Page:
Wizytatorzy klasztorów w Królestwie Polskim w latach 1864-1914
Visitors of monasteries in the Kingdom of Poland in 1864–1914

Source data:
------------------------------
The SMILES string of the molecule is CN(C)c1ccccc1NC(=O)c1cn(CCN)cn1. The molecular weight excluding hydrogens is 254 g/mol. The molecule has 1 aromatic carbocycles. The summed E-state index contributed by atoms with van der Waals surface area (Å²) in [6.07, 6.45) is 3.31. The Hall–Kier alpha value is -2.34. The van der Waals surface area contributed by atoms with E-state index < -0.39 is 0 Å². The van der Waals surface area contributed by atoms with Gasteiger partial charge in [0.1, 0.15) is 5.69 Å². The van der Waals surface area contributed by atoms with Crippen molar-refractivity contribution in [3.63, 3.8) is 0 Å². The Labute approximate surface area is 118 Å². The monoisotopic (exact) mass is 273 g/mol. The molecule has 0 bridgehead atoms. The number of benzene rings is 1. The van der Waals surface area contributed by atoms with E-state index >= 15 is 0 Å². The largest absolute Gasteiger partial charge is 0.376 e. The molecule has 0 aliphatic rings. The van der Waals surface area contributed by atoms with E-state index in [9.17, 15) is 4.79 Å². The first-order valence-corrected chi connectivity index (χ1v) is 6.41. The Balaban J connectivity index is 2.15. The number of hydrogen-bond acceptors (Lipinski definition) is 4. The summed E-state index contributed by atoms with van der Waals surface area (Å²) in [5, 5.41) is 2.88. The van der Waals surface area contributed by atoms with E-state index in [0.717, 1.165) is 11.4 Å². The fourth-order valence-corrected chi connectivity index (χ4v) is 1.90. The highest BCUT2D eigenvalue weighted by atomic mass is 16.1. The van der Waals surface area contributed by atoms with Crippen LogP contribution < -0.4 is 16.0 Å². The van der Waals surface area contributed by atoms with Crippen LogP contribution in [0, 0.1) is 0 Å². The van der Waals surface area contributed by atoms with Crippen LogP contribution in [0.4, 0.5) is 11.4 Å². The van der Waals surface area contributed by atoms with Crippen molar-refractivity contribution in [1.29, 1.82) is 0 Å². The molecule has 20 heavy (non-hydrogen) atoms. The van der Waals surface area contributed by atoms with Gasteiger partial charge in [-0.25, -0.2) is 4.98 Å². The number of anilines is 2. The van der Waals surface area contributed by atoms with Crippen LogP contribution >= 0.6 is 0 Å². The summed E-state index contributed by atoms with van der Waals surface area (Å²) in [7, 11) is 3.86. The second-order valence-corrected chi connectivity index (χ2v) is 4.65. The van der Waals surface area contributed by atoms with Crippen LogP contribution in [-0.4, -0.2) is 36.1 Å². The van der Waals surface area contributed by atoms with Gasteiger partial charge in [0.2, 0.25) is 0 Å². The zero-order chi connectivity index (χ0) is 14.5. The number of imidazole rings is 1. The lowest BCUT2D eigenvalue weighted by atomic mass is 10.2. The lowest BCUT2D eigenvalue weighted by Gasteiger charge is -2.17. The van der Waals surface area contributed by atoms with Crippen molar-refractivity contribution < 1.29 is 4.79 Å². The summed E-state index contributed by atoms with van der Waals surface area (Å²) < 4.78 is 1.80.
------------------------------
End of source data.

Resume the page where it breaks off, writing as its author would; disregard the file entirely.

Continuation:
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After the dissolution of monasteries carried out in the Kingdom of Poland in 1864 the tsarist authorities established a new church office, unknown in canon law – visitor or inspector of monasteries. On behalf of bishops visitors were to carry out an annual inspection of monasteries (the bishops would do that only on exceptional occasions); acted as intermediaries in the transfer of money from the authorities to the monastics; maintained registers – updated every year – of monks and nuns in the various monasteries; presented candidates for superiors to the administrators of dioceses or put forward motions to dismiss the incumbent superiors; put forward other personnel motions, e.g. to translocate monks; gave their opinions on the monks’ requests in this respect, as well as opinions on the monks’ requests for temporary leave, enforced discipline in the monasteries, especially with regard to divine service; and usually also oversaw the annual jurisdiction exams taken by monastic priests. In addition, they could assist at monastic professions, though this was only a theoretical right, because after 1864 monastic professions were extremely rare. The visitors would submit more serious cases to diocesan bishops, dealing with minor matters – which included imposition of summary penalties – themselves by virtue of their own authority. Finally, they kept the bishops informed about everything going on the monasteries. Two visitors, Rev Józef Rzewuski in the Diocese of Kujawy and Kalisz, and Rev Józef Dynakowski in the Diocese of Płock, performed their function in a way suggesting that they supported the tsar’s anti-monastic laws. Others devotedly tried to take care of the monasteries that survived the dissolutions.
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